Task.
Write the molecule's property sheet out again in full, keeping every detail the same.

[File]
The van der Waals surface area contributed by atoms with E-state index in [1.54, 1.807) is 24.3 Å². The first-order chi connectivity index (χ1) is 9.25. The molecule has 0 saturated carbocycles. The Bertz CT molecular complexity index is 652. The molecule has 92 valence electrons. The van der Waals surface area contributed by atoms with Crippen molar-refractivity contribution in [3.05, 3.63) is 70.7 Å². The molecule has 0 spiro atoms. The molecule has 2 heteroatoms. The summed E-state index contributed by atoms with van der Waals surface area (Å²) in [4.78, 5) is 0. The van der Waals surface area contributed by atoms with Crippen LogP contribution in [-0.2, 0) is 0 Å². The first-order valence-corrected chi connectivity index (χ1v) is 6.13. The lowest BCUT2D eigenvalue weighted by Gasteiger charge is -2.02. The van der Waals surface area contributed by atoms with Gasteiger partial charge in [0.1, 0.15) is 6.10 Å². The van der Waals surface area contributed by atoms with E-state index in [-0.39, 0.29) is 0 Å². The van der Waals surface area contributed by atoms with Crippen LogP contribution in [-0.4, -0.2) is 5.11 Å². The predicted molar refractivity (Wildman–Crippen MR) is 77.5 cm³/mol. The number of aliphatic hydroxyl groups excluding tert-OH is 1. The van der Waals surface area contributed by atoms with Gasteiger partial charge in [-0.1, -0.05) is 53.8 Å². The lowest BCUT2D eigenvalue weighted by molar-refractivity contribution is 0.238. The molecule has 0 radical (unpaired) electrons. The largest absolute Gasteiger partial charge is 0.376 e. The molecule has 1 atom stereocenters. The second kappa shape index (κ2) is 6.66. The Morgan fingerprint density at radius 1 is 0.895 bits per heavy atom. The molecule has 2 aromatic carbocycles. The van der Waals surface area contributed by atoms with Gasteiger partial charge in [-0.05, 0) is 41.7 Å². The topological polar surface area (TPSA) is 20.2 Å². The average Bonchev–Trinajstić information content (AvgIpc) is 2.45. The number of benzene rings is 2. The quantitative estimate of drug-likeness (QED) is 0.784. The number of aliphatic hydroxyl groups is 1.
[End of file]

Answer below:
The van der Waals surface area contributed by atoms with E-state index in [1.54, 1.807) is 24.3 Å². The first-order chi connectivity index (χ1) is 9.25. The molecule has 0 saturated carbocycles. The Bertz CT molecular complexity index is 652. The molecule has 92 valence electrons. The van der Waals surface area contributed by atoms with Crippen molar-refractivity contribution in [3.05, 3.63) is 70.7 Å². The molecule has 0 spiro atoms. The molecule has 2 heteroatoms. The summed E-state index contributed by atoms with van der Waals surface area (Å²) in [4.78, 5) is 0. The van der Waals surface area contributed by atoms with Crippen LogP contribution in [-0.2, 0) is 0 Å². The first-order valence-corrected chi connectivity index (χ1v) is 6.13. The lowest BCUT2D eigenvalue weighted by Gasteiger charge is -2.02. The van der Waals surface area contributed by atoms with Gasteiger partial charge in [0.1, 0.15) is 6.10 Å². The van der Waals surface area contributed by atoms with E-state index in [-0.39, 0.29) is 0 Å². The van der Waals surface area contributed by atoms with Crippen LogP contribution in [-0.4, -0.2) is 5.11 Å². The predicted molar refractivity (Wildman–Crippen MR) is 77.5 cm³/mol. The number of aliphatic hydroxyl groups excluding tert-OH is 1. The van der Waals surface area contributed by atoms with Gasteiger partial charge in [-0.1, -0.05) is 53.8 Å². The lowest BCUT2D eigenvalue weighted by molar-refractivity contribution is 0.238. The molecule has 0 radical (unpaired) electrons. The largest absolute Gasteiger partial charge is 0.376 e. The molecule has 1 atom stereocenters. The second kappa shape index (κ2) is 6.66. The Morgan fingerprint density at radius 1 is 0.895 bits per heavy atom. The molecule has 2 aromatic carbocycles. The van der Waals surface area contributed by atoms with Gasteiger partial charge in [-0.05, 0) is 41.7 Å². The topological polar surface area (TPSA) is 20.2 Å². The average Bonchev–Trinajstić information content (AvgIpc) is 2.45. The number of benzene rings is 2. The quantitative estimate of drug-likeness (QED) is 0.784. The number of aliphatic hydroxyl groups is 1.